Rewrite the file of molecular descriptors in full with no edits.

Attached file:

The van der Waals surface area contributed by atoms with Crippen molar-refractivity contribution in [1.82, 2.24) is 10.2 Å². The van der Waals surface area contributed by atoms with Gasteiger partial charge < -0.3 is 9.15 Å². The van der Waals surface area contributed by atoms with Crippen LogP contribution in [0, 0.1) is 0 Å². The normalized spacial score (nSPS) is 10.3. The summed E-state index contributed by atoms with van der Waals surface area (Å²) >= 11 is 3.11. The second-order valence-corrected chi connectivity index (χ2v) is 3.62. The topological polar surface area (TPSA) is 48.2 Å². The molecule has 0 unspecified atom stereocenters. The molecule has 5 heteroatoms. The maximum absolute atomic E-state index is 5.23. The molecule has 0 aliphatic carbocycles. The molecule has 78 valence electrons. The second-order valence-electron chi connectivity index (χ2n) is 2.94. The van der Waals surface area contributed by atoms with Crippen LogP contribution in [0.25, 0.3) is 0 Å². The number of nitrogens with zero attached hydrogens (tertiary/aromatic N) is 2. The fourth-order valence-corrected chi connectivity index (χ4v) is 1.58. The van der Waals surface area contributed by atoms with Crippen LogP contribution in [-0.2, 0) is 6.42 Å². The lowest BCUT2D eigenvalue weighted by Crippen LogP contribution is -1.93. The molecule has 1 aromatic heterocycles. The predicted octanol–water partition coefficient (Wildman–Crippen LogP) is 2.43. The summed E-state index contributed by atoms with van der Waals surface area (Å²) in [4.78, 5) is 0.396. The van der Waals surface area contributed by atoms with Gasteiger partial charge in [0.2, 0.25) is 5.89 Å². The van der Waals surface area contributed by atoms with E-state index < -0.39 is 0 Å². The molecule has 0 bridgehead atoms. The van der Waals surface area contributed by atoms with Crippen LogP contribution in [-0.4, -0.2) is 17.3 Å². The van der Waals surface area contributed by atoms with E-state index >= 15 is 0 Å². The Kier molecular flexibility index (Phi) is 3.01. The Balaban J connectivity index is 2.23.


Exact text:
The van der Waals surface area contributed by atoms with Crippen molar-refractivity contribution in [1.82, 2.24) is 10.2 Å². The van der Waals surface area contributed by atoms with Gasteiger partial charge < -0.3 is 9.15 Å². The van der Waals surface area contributed by atoms with Crippen LogP contribution in [0, 0.1) is 0 Å². The normalized spacial score (nSPS) is 10.3. The summed E-state index contributed by atoms with van der Waals surface area (Å²) >= 11 is 3.11. The second-order valence-corrected chi connectivity index (χ2v) is 3.62. The topological polar surface area (TPSA) is 48.2 Å². The molecule has 0 unspecified atom stereocenters. The molecule has 5 heteroatoms. The maximum absolute atomic E-state index is 5.23. The molecule has 0 aliphatic carbocycles. The molecule has 78 valence electrons. The second-order valence-electron chi connectivity index (χ2n) is 2.94. The van der Waals surface area contributed by atoms with Crippen LogP contribution in [0.25, 0.3) is 0 Å². The number of nitrogens with zero attached hydrogens (tertiary/aromatic N) is 2. The fourth-order valence-corrected chi connectivity index (χ4v) is 1.58. The van der Waals surface area contributed by atoms with Crippen LogP contribution in [-0.2, 0) is 6.42 Å². The lowest BCUT2D eigenvalue weighted by Crippen LogP contribution is -1.93. The molecule has 1 aromatic heterocycles. The predicted octanol–water partition coefficient (Wildman–Crippen LogP) is 2.43. The summed E-state index contributed by atoms with van der Waals surface area (Å²) in [4.78, 5) is 0.396. The van der Waals surface area contributed by atoms with Gasteiger partial charge in [0.2, 0.25) is 5.89 Å². The van der Waals surface area contributed by atoms with E-state index < -0.39 is 0 Å². The molecule has 0 bridgehead atoms. The van der Waals surface area contributed by atoms with Crippen LogP contribution in [-0.4, -0.2) is 17.3 Å². The van der Waals surface area contributed by atoms with E-state index >= 15 is 0 Å². The Kier molecular flexibility index (Phi) is 3.01. The Balaban J connectivity index is 2.23.